Supreme Court of the U.S.


Supreme Court of the U.S. introduces students to the highest court and head of the judicial branch of the United States government. Students will learn about notable historical figures, landmark decisions, and other facts about the Supreme Court. They will be able to explain the role of the court in the judicial branch and identify the roles of individual justices.

The “Options for Lesson” section contains a few alternatives for how to administer some of the material. For instance, you may want to have students work alone instead of in groups for the activity. Or, you could conduct a class debate for some of the cases. Feel free to get creative!

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What our Supreme Court of the U.S. lesson plan includes

Lesson Objectives and Overview: Supreme Court of the U.S. teaches 5th and 6th grade students about this essential part of the nation’s government. Students will learn about the judicial branch and some historic landmark cases that shaped society. They will be able to identify and explain the roles of the Supreme Court justices by the end of the lesson.

There are five content pages in this lesson. It starts out describing what the judicial branch of the U.S. government is. The Supreme Court, which heads the branch, is the highest court in the nation. Students will learn some history about the court, such as the fact that the first decision occurred on August 3, 1791.

The lesson continues as it lists several notable Supreme Court Justices, including John Marshall, Earl Warren, and Thurgood Marshall. Thurgood Marshall, in 1967, became the first African-American justice on the Supreme Court. Students will also learn about what are called “landmark” cases. The lesson lists 13 in total. These decisions impact and influence the nation and society in general, not just those directly involved in the case.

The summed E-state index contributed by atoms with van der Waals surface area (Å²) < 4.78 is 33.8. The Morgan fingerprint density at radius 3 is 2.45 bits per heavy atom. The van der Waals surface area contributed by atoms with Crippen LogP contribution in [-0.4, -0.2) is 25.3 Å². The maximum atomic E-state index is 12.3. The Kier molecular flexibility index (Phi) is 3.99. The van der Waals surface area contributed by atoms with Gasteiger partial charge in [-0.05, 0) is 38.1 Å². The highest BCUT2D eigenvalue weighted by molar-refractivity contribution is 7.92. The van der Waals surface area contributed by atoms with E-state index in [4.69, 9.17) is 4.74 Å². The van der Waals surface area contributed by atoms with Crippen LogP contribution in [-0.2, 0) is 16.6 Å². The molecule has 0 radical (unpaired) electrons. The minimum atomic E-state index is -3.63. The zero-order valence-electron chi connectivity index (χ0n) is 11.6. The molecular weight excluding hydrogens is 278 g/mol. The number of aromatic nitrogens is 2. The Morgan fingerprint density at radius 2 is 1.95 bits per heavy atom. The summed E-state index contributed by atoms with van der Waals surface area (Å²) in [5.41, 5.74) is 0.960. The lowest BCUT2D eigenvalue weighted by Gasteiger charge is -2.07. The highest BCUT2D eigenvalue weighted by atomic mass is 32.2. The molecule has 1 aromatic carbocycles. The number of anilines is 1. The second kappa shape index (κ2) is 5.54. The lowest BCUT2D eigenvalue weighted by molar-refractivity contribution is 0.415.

You will divide students into groups for the activity portion. There are three cases on the worksheet that students will study. They will discuss the cases with their group and explain how they would decide the case. Each student will write their opinion for each case in the space provided.


For the practice worksheet, students will first match information to the person it describes. There is a total of 10 descriptions and people to match. Then, students will write a question that corresponds to a clue (e.g., Landmark, Judicial, Article 3). Last, they will describe the landmark decision they believe had the greatest impact on society. You may have students share these responses with the class.


The homework assignment requires students to match case names to the correct ruling. The worksheet lists all 13 landmark decisions. Afterward, they will mark six different statements as true (T) or false (F).

There are answer keys for both the practice and homework worksheets at the end of the lesson plan.

Additional information


5th Grade, 6th Grade


Social Studies

State Educational Standards

CCSS.ELA-Literacy.RI.5.3, CCSS.ELA-Literacy.W.5.2, CCSS.ELA-Literacy.W.5.3, CCSS.ELA-Literacy.W.5.7, CCSS.ELA-Literacy.SL.6.2, CCSS.ELA-Literacy.RH.6.4, CCSS.ELA-Literacy.RH.6.10

Lessons are aligned to meet the education objectives and goals of most states. For more information on your state objectives, contact your local Board of Education or Department of Education in your state.